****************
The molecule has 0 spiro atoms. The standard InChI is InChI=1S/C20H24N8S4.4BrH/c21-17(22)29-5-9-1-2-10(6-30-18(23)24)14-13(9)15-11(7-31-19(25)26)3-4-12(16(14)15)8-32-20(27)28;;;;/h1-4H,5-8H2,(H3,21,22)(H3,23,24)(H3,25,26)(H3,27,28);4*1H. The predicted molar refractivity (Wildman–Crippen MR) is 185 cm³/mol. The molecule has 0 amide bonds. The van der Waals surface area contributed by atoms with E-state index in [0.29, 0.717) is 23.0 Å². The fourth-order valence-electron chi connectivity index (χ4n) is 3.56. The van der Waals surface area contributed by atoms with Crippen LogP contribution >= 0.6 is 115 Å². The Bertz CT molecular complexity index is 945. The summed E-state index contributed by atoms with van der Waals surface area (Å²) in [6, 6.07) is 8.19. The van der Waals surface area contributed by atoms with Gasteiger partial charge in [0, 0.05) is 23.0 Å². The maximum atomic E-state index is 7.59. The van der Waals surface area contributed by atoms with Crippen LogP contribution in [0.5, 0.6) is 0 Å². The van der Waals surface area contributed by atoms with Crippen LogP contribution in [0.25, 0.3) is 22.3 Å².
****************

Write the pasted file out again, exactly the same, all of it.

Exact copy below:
The molecule has 0 spiro atoms. The standard InChI is InChI=1S/C20H24N8S4.4BrH/c21-17(22)29-5-9-1-2-10(6-30-18(23)24)14-13(9)15-11(7-31-19(25)26)3-4-12(16(14)15)8-32-20(27)28;;;;/h1-4H,5-8H2,(H3,21,22)(H3,23,24)(H3,25,26)(H3,27,28);4*1H. The predicted molar refractivity (Wildman–Crippen MR) is 185 cm³/mol. The molecule has 0 amide bonds. The van der Waals surface area contributed by atoms with E-state index in [0.29, 0.717) is 23.0 Å². The fourth-order valence-electron chi connectivity index (χ4n) is 3.56. The van der Waals surface area contributed by atoms with Crippen LogP contribution >= 0.6 is 115 Å². The Bertz CT molecular complexity index is 945. The summed E-state index contributed by atoms with van der Waals surface area (Å²) in [6, 6.07) is 8.19. The van der Waals surface area contributed by atoms with Gasteiger partial charge in [0, 0.05) is 23.0 Å². The maximum atomic E-state index is 7.59. The van der Waals surface area contributed by atoms with Crippen LogP contribution in [0.5, 0.6) is 0 Å². The van der Waals surface area contributed by atoms with Crippen LogP contribution in [0.25, 0.3) is 22.3 Å².